“Yeah, yeah, world-ending collapse, I got that part. Listen, seriously, the third period is about to start and there’s still no score. You’ve got about one minute left,” Dave informed Sam.
“Well, you understand what a black swan event is now, right?”
“I think so; it’s about encountering things outside our, what would Dad call it? Paradigm, right? Experience, models-of-the-world kinda stuff.”
“Yes, but what about if your model of the world includes realistic possibilities that others don’t have?”
“So, my worldview differs from others—then, I guess a certain event might not be a black swan to me. It would be a black swan, however, to the person whose model of the world didn’t include that event.”
“Exactly, for some, it might be being prepared for a collapse of, say, ah, the fiat currency system,” Sam suggested, struggling for a moment to think of something that might appeal to Dave’s senses.
“So, I buy gold and silver as a hedge against inflation. In the meantime, the fiat currency system collapses and I’m golden because humans have trusted gold and silver as a type of wealth for thousands of years. It can’t be printed out of thin air by the elite like paper money,” Dave said giving his brother two thumbs up and a big grin.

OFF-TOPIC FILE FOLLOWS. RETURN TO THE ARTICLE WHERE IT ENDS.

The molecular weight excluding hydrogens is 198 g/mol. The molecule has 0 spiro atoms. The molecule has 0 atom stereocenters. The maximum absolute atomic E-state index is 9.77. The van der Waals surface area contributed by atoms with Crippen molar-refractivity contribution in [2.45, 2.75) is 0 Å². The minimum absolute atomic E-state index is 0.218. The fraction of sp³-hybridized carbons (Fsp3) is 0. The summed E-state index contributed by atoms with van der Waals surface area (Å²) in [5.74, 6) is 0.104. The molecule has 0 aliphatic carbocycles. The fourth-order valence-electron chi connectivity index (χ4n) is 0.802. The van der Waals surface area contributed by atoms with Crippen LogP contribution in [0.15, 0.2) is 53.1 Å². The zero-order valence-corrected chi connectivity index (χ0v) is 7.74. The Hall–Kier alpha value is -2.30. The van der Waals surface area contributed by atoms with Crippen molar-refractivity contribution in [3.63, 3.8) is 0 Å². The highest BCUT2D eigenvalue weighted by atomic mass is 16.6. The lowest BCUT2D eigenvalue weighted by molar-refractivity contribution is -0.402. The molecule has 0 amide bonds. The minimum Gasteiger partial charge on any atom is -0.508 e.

“More or less, yes,” Sam responded as he rolled his eyes. “The pack is a survival kit in case of an emergency. It’s an insurance policy, that’s all.”
“Thanks, brudda. Good timing too as the third period is starting,” said Dave as he took another sip of his beer and returned his focus to the television.
…As he reached the top of a rolling hill Dave caught a brief scent of smoke. His mind quickly entered survival mode; wildfire was his first thought. How far back to the river and was it big enough to act as a natural break? He quickly scanned the area. It had obviously been clear-cut some years ago for although the forest was relatively thick, it was made up of a single species of tree, all about the same age. Apart from the few dense patches of cedars he had encountered, there was little else.